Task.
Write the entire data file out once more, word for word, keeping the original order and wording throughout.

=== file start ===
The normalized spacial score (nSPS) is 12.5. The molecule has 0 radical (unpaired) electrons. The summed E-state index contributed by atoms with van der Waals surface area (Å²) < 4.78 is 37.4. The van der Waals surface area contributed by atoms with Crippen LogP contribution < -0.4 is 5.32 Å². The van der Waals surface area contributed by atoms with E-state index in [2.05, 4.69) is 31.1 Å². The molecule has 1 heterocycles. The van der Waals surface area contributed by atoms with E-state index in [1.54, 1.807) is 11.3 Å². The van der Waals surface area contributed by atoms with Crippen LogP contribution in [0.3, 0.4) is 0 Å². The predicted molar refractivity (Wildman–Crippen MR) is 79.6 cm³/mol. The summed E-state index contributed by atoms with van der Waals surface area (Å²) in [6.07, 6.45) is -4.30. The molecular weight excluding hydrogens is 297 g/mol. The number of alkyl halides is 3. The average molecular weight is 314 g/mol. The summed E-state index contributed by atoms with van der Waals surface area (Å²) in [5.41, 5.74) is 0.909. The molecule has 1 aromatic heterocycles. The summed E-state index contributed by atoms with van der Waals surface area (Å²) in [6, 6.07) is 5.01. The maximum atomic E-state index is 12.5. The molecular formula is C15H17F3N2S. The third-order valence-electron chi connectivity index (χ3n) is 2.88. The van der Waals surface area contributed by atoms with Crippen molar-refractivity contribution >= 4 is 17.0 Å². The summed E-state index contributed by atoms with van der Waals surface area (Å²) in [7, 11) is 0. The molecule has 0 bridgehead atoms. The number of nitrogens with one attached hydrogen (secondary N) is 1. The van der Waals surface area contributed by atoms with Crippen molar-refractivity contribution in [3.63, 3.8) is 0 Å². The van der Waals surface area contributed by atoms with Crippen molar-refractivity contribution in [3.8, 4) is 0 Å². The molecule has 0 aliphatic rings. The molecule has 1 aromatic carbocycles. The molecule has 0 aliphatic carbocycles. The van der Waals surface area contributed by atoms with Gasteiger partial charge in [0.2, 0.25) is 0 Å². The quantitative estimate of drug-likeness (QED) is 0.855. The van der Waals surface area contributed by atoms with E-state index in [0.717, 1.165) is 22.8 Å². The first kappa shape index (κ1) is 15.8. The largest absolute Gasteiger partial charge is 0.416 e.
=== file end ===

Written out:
The normalized spacial score (nSPS) is 12.5. The molecule has 0 radical (unpaired) electrons. The summed E-state index contributed by atoms with van der Waals surface area (Å²) < 4.78 is 37.4. The van der Waals surface area contributed by atoms with Crippen LogP contribution < -0.4 is 5.32 Å². The van der Waals surface area contributed by atoms with E-state index in [2.05, 4.69) is 31.1 Å². The molecule has 1 heterocycles. The van der Waals surface area contributed by atoms with E-state index in [1.54, 1.807) is 11.3 Å². The van der Waals surface area contributed by atoms with Crippen LogP contribution in [0.3, 0.4) is 0 Å². The predicted molar refractivity (Wildman–Crippen MR) is 79.6 cm³/mol. The summed E-state index contributed by atoms with van der Waals surface area (Å²) in [6.07, 6.45) is -4.30. The molecular weight excluding hydrogens is 297 g/mol. The number of alkyl halides is 3. The average molecular weight is 314 g/mol. The summed E-state index contributed by atoms with van der Waals surface area (Å²) in [5.41, 5.74) is 0.909. The molecule has 1 aromatic heterocycles. The summed E-state index contributed by atoms with van der Waals surface area (Å²) in [6, 6.07) is 5.01. The maximum atomic E-state index is 12.5. The molecular formula is C15H17F3N2S. The third-order valence-electron chi connectivity index (χ3n) is 2.88. The van der Waals surface area contributed by atoms with Crippen molar-refractivity contribution >= 4 is 17.0 Å². The summed E-state index contributed by atoms with van der Waals surface area (Å²) in [7, 11) is 0. The molecule has 0 bridgehead atoms. The number of nitrogens with one attached hydrogen (secondary N) is 1. The van der Waals surface area contributed by atoms with Crippen molar-refractivity contribution in [3.63, 3.8) is 0 Å². The van der Waals surface area contributed by atoms with Crippen molar-refractivity contribution in [3.8, 4) is 0 Å². The molecule has 0 aliphatic rings. The molecule has 1 aromatic carbocycles. The molecule has 0 aliphatic carbocycles. The van der Waals surface area contributed by atoms with Gasteiger partial charge in [0.2, 0.25) is 0 Å². The quantitative estimate of drug-likeness (QED) is 0.855. The van der Waals surface area contributed by atoms with E-state index in [0.717, 1.165) is 22.8 Å². The first kappa shape index (κ1) is 15.8. The largest absolute Gasteiger partial charge is 0.416 e.